Should we call concentration camps “concentration camps” if they exist inside of America? This is the debate currently raging across the internet, which, in its purest incarnation, pits Rep. Alexandria Ocasio-Cortez against Rep. Liz Cheney. Their original exchange, in which Ocasio-Cortez cited a prominent Holocaust scholar and Cheney accused her of not knowing the basic details of the Holocaust, went like this:
Hell essentially broke loose from there. Dictionaries were referenced, with Merriam-Webster helpfully offering that a concentration camp is “a place where large numbers of people (such as prisoners of war, political prisoners, refugees, or the members of an ethnic or religious minority) are detained or confined under armed guard—used especially in reference to camps created by the Nazis in World War II for the internment and persecution of Jews and other prisoners.” The Auschwitz Museum weighed in. Yad Vashem weighed in. The Wiesenthal Center weighed in. And once again, a fight about whether families should be held in overcrowded freezing cages without access to sanitation or adequate health care was reduced to an argument, via Twitter, over word choice.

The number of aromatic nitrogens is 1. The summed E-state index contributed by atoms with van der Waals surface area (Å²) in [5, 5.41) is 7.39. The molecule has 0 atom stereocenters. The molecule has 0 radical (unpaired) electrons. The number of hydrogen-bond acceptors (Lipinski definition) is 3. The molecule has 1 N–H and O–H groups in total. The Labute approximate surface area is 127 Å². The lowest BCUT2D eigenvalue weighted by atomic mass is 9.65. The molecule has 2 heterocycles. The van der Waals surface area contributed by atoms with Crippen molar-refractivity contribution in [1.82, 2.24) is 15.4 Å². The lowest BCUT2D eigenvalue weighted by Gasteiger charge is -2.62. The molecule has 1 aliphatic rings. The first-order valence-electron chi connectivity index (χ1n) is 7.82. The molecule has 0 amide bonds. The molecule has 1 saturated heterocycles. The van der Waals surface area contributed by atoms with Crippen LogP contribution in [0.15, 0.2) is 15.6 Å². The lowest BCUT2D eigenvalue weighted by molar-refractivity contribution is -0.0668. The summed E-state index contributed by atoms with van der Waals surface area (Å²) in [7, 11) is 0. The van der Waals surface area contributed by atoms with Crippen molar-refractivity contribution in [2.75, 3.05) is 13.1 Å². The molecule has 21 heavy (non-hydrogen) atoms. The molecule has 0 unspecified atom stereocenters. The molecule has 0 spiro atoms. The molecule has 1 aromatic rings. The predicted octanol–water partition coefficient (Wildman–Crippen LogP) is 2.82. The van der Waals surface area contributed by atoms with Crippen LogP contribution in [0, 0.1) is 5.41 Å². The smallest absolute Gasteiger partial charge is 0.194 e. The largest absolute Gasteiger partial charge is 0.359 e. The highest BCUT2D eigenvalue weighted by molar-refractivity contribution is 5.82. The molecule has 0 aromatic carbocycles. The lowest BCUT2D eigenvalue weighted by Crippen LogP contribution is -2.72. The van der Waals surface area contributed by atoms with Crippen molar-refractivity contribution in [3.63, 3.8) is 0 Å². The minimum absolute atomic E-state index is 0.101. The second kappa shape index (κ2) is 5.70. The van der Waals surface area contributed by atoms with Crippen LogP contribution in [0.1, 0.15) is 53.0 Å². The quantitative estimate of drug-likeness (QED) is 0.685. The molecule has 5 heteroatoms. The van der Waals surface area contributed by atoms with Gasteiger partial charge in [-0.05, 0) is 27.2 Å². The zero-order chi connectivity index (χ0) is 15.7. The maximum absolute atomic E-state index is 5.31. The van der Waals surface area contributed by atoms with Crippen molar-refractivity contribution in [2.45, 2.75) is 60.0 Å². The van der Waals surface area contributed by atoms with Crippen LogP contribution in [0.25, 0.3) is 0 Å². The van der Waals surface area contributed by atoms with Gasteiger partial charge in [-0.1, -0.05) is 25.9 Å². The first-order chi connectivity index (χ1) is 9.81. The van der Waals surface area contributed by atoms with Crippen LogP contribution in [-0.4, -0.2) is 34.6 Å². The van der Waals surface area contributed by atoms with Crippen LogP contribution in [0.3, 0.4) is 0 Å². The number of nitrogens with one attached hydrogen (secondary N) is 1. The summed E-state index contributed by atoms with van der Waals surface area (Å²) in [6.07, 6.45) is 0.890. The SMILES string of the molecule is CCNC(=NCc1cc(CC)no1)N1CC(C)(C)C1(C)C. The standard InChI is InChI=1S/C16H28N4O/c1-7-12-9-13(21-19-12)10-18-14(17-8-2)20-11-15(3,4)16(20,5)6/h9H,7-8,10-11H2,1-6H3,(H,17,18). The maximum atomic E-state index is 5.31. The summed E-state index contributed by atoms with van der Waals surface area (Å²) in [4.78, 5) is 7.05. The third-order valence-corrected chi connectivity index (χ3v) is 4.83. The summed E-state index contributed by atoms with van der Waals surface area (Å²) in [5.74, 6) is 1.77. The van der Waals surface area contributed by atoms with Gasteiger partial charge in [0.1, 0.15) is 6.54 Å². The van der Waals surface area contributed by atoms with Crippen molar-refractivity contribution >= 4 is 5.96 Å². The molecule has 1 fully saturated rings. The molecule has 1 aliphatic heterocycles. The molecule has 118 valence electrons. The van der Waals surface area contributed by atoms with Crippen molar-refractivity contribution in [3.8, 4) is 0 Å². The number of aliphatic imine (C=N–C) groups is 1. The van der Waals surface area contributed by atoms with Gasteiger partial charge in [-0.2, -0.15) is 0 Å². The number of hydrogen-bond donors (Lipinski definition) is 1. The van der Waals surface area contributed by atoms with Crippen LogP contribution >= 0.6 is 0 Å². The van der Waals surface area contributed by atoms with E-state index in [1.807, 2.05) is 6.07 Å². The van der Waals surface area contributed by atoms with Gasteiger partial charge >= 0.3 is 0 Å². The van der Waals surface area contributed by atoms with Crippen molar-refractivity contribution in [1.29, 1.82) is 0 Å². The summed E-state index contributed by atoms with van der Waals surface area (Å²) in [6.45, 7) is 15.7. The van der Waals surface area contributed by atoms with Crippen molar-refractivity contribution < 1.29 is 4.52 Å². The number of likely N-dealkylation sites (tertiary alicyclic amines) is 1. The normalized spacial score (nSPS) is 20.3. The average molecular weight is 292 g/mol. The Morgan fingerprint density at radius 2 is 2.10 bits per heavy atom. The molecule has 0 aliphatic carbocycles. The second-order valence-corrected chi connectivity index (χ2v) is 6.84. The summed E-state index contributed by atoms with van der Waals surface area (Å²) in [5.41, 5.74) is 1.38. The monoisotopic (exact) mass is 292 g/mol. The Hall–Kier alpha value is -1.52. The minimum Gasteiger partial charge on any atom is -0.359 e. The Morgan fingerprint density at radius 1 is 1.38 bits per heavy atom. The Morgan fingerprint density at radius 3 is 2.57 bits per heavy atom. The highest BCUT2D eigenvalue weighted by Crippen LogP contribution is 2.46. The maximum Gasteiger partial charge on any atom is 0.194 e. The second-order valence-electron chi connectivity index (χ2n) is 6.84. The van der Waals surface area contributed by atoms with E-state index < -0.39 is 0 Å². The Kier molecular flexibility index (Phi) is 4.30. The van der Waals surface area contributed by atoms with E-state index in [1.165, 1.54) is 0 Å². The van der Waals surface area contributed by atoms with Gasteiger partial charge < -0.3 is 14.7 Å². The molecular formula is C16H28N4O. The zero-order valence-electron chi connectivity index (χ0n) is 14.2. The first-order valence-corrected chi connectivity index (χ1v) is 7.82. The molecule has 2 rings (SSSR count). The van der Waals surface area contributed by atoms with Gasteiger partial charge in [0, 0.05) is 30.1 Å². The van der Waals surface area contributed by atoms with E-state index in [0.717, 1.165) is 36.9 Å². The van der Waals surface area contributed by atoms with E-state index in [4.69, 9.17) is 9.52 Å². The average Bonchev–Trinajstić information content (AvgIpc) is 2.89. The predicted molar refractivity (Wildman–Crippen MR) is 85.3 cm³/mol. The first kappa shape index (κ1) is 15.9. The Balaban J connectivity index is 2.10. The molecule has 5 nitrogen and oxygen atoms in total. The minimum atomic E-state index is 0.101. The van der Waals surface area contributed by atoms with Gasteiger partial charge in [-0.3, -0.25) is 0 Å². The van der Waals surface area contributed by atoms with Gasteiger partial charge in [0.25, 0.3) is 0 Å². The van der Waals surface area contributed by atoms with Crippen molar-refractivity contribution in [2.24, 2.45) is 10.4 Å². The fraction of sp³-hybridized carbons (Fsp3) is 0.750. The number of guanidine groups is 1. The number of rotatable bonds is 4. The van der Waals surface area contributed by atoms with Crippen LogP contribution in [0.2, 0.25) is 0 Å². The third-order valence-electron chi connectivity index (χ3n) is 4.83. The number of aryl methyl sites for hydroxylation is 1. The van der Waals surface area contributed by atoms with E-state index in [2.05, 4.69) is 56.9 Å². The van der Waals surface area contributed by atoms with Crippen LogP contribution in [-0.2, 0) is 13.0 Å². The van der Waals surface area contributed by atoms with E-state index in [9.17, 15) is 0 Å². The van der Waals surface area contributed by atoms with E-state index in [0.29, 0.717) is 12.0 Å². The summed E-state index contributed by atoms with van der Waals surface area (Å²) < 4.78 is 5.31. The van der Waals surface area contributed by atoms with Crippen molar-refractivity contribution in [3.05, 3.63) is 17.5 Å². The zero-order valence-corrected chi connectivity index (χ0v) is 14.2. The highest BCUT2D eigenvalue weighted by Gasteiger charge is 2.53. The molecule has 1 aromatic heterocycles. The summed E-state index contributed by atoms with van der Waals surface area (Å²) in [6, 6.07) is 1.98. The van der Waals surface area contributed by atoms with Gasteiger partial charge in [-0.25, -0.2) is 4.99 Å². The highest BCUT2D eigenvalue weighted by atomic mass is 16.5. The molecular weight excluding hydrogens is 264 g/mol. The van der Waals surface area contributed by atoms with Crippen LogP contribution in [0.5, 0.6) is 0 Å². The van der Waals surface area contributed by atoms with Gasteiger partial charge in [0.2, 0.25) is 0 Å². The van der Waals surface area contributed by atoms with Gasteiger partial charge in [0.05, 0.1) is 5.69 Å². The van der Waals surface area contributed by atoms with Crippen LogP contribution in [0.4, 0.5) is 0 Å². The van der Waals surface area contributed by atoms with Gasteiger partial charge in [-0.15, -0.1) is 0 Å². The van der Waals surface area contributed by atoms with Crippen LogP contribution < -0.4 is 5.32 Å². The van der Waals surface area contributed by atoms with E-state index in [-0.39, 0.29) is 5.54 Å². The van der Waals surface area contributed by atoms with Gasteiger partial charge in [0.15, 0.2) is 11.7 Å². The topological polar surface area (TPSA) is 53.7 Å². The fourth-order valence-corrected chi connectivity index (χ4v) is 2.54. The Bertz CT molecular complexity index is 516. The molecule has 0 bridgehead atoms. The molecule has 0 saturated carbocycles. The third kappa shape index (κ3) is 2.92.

As usual, though, this episode hasn’t just been a fight over words. It’s a fight about whose closest Holocaust survivor has a monopoly on suffering. It’s a fight about who is using which people’s pain to score political points. It’s a fight about each of our subjective feelings about words as attached to our own lives and histories. In short, it’s an unwinnable semantic debate about us, instead of an active, moral conversation about the children who are currently being kept in freezing cages, where some of them have died and more seem likely to die soon.
Make no mistake: Calling things what they are is important. It’s particularly important when there’s a president who uses the word millions to mean anything more than 20, and treason to mean “anything that makes me feel bad,” and collusion to mean, well, who even knows. Donald Trump manipulates language and words because he wants to manipulate reality, and the need to call that out still feels imperative.